In this video, Interim Procurement Director, Kieren Curry discusses one of the most common procurement trends we see: organisations not appreciating the strategic value that the procurement function can bring and the difference between cost versus price.
One of the most common complaints I encounter when speaking with candidates is that they’re moving on because they feel undervalued as a strategic resource. It’s something backed up by Fusion21’s Procurement Trends Report 2019, where “26% said their role is not considered to be even slightly strategic.”
I’ve recently been working with an exceptional Interim Procurement Director, Kieren Curry, whose achievements include producing 12% annual savings on a £330m category with a strategic approach.
So who better than to provide unique insights into why procurement is often undervalued or limited in their approach?
Here’s what Kieren had to say (with the transcript below):
If you’d like to discuss what strategic-thinking procurement professionals like Kieren Curry can bring to your organisation, call us on 0333 121 3345 or email: firstname.lastname@example.org
I think the problems are that people don’t understand what procurement can bring. Also, the definition of procurement I think has become very narrow over time. Different industries have different views on what procurement can bring to their business. And they’re kind of split into two.
You’ve either got organisations who are looking for very short-term wins or short-term gains, so the person that’s in procurement is charged with saving a few p here or a few pence there. And that’s considered a win but then you’re onto the next short-term win and the next short-term win.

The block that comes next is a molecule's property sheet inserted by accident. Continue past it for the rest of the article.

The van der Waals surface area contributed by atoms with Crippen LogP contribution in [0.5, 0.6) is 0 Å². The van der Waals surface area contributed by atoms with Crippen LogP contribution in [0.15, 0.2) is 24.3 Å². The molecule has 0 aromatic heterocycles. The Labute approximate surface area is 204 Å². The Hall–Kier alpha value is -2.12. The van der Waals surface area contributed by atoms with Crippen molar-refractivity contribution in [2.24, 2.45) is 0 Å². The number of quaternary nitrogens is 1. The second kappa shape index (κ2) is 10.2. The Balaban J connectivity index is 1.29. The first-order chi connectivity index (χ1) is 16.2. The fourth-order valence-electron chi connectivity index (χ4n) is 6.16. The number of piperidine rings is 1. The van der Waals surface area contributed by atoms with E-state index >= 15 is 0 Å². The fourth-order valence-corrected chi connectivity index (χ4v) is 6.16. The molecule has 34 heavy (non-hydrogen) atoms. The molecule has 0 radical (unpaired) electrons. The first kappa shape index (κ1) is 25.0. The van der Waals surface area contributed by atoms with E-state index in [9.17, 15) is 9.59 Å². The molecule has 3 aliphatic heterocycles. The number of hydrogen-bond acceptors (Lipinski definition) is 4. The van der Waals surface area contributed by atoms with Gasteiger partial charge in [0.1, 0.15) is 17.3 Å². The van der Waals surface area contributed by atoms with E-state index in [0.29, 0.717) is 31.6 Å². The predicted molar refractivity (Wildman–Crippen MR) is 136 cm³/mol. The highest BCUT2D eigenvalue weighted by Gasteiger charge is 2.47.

And then you have organisations that actually want to understand and have a supply chain and a procurement function that tie in. So, they understand exactly where all their materials or the people that are working for them or the subcontractors, or whatever it is – where they come from, how they’re managed and how they’re taught. You know, they actually fully want to understand the risk that goes behind it.
And each industry seems to have a very different but quite set view. So in manufacturing the procurement department would be part of a supply chain department, so the view is a lot wider because in a supply chain you want to understand where you’re getting your materials or your people from. You want to understand where the raw materials have come from or what their skills are, so you do a lot more looking back through your supply chain and making sure that everything you’re doing is correct.
So a good example would be something that we’ve spoken about, that at Hotpoint, for example,
They had to recall all these tumble dryers because a certain piece of rubber was perishing too quickly. And now they’ve had lots of fires, thousands of recalls and engineers running around all over the country.
Aisha Farndon (interviewer)
And the reputational damage…
Exactly. And, you know, somebody probably saved, or possibly saved, 2p on that rubber flange but the cost has been phenomenal.
And I think that’s the real difference. It’s that, regardless of the industry, it’s that business’ understanding of cost versus price. They’re very different things.
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